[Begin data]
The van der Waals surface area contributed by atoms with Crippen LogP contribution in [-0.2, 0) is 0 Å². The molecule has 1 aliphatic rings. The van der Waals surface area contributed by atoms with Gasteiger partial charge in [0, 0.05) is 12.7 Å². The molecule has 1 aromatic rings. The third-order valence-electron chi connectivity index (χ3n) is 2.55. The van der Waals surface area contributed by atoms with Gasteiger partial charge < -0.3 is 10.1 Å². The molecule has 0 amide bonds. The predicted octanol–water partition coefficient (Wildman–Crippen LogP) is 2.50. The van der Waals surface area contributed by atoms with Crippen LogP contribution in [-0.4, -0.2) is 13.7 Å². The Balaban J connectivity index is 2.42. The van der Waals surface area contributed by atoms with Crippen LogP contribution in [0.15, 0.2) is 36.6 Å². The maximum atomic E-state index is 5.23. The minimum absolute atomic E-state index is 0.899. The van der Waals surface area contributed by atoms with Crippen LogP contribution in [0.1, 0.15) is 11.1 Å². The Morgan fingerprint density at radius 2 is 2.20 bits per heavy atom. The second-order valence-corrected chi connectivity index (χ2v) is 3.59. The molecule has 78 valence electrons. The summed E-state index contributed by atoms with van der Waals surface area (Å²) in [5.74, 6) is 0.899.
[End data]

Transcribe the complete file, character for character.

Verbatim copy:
The van der Waals surface area contributed by atoms with Crippen LogP contribution in [-0.2, 0) is 0 Å². The molecule has 1 aliphatic rings. The van der Waals surface area contributed by atoms with Gasteiger partial charge in [0, 0.05) is 12.7 Å². The molecule has 1 aromatic rings. The third-order valence-electron chi connectivity index (χ3n) is 2.55. The van der Waals surface area contributed by atoms with Gasteiger partial charge < -0.3 is 10.1 Å². The molecule has 0 amide bonds. The predicted octanol–water partition coefficient (Wildman–Crippen LogP) is 2.50. The van der Waals surface area contributed by atoms with Crippen LogP contribution in [-0.4, -0.2) is 13.7 Å². The Balaban J connectivity index is 2.42. The van der Waals surface area contributed by atoms with Crippen LogP contribution in [0.15, 0.2) is 36.6 Å². The maximum atomic E-state index is 5.23. The minimum absolute atomic E-state index is 0.899. The van der Waals surface area contributed by atoms with Crippen LogP contribution in [0.1, 0.15) is 11.1 Å². The Morgan fingerprint density at radius 2 is 2.20 bits per heavy atom. The second-order valence-corrected chi connectivity index (χ2v) is 3.59. The molecule has 78 valence electrons. The summed E-state index contributed by atoms with van der Waals surface area (Å²) in [5.74, 6) is 0.899.